You cannot blast, cannot plot, etc. ; well basically, you are not in mobu, nor using pyfbsdk module, but you can go very far (edit keys for example)

In my present experience with MotionBuilder, I used FBX SDK to:

- Scan all characters assets to parse a specific PreRotation joint value.
- Scan all scenes to list their content, sync it with asset management system.
- Done some stats about the artists worked, draw dependencies graph and find obsolete assets.


APyTA_17 : OBJECT Part III = Static tactics

APyTA_17 : OBJECT Part III = Static tactics


Illustation of Lesson APYTA#17:

Well, this snippet is just a more elaborate version of the latest post, about creating an object-oriented skeleton:
Because my credo here is to illustrate how objects is all about meaning, giving sense (and some reality) to our lines of code, I propose here to add some arguments to give some consistence to our skeleton, a little how we create a character in role playing game^^. So, this is my prototype of my Avatar creation:

def __init__(self, _Name="DefaultName", _Age=30, _Size=1.70, _Sex=eSexe.kFemale, _NbArm=2, _NbLeg=2, _hasTail=False):

See how we are dealing with real stuff, and also giving more flexibility than previous snippet.

By the way, you have now to discover another concept, static members and methods.
I talked previously how a class is instantiated into a variable: myInstance = myClass().
The instance will benefits to all members and methods (functions) bound to the self keyword in class definition.

Well sometimes you don't want to bind members to instances. You want a variable to be linked to the scope of the class itself !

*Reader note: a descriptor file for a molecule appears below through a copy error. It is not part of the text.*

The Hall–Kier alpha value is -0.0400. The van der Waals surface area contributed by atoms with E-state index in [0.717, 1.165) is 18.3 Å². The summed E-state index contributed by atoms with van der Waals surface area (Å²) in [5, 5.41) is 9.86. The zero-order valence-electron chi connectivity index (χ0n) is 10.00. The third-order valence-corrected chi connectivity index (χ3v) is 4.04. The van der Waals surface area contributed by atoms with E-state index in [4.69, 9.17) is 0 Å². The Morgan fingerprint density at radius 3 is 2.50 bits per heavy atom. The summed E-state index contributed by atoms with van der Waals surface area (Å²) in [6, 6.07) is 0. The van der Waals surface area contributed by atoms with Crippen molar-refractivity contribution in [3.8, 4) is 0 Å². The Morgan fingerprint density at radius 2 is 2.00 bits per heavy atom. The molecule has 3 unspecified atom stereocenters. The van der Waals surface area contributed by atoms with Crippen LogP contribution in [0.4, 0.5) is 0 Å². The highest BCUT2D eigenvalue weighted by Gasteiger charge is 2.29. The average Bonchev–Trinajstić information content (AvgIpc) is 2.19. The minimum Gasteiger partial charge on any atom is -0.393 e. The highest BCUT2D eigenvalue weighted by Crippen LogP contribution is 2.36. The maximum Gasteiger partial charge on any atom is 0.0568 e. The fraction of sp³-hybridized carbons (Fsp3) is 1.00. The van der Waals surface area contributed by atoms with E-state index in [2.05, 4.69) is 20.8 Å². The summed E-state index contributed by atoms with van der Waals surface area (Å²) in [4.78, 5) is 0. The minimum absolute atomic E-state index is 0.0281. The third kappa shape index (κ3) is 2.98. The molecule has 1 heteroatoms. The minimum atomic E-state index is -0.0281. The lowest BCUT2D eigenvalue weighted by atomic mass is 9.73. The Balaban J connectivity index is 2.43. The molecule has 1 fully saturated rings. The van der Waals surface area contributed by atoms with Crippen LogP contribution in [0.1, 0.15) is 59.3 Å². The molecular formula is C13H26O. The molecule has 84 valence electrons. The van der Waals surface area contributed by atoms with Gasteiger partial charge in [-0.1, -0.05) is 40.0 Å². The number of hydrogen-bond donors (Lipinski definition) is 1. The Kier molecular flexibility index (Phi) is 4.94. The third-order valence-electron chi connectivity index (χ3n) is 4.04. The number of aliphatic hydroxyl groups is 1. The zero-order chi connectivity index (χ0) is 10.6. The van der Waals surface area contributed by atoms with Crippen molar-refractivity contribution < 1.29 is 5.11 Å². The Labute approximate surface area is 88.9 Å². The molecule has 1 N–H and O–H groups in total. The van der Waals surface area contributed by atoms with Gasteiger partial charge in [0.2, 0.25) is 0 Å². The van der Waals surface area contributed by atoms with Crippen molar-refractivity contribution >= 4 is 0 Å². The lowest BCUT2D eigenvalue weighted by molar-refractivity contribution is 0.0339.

These are called static members and static methods, and examples are explained bellow.
Again, rather than cutting the long snippet, I placed my comments through the lines inside the code itself:

import math
import maya.OpenMaya
import pymel.core
import maya.cmds

maya.cmds.currentUnit(linear='m')  # Unless you're a gridsnap-lover, I prefer working with meter units that make more sense for me.

class eSexe():
    """ An enumeration of all sex status """
    (kMale, kFemale) = ("Male",  "Female")  # This snippet is useful when you want to manage an very simple-object with several enumeration (as struct in c)

class Avatar(object):  # Also when desribing your mother-of-all class, always inherit from the python class-object (you will benefits of some built-ins)
    """ This object is a rigged-skeleton representation of a character """
    NbSpine = 8  # Arbitrary, we decide that all spinal chain will have 8 joints. So it is in a static Member of Avatar class.
    HipsRatio = 0.4  # Percentage of hips height. Arbitrary also !

    def __init__(self, _Name="DefaultName", _Age=30, _Size=1.70, _Sex=eSexe.kFemale, _NbArm=2, _NbLeg=2, _hasTail=False):
        self.Age = _Age  # With age,  bones are stacked and incurved,  int ,  in years
        self.Size = _Size  # How tall it is. Float,  in meters
        self.Sex = _Sex  # Sexe influence Hips Width and Shoulder width

        self.LimbList = []   # Limb Lists
        self.ArticulationList = []   # All Joints Lists
        self.Hips = None  # Quick Access shortcut
        self.NeckBase = None  # Quick Access shortcut

        self._createTrunk()  # We can call an method into the inialisation process of our Avatar instance.

        ArmLength = self.NeckBase.getTranslation(space='world').y - self.Hips.getTranslation(space='world').y
        for i in range(_NbArm):
            angle = (float(i) / float(_NbArm)) * 2 * math.pi
            RelativePosition = maya.OpenMaya.MVector(math.cos(angle), 0, math.sin(angle))
            newArm = Arm(chr(65 + i), self.NeckBase, RelativePosition * Limb.getGenderOffset(Arm, self.Sex), ArmLength)  # Here we create a new instance of class Arm, and Arm-Object.
            newArm.createIK()  # Notice here we call the method from the newly created instance. For Leg it is done differently.

        for i in range(_NbLeg):
            angle = (float(i) / float(_NbLeg)) * 2 * math.pi
            RelativePosition = maya.OpenMaya.MVector(math.cos(angle),  0,  math.sin(angle))
            newLeg = Leg(chr(65 + i), self.Hips,  RelativePosition * Limb.getGenderOffset(Leg, self.Sex))  # Notice also the call of a static-method of class Limb.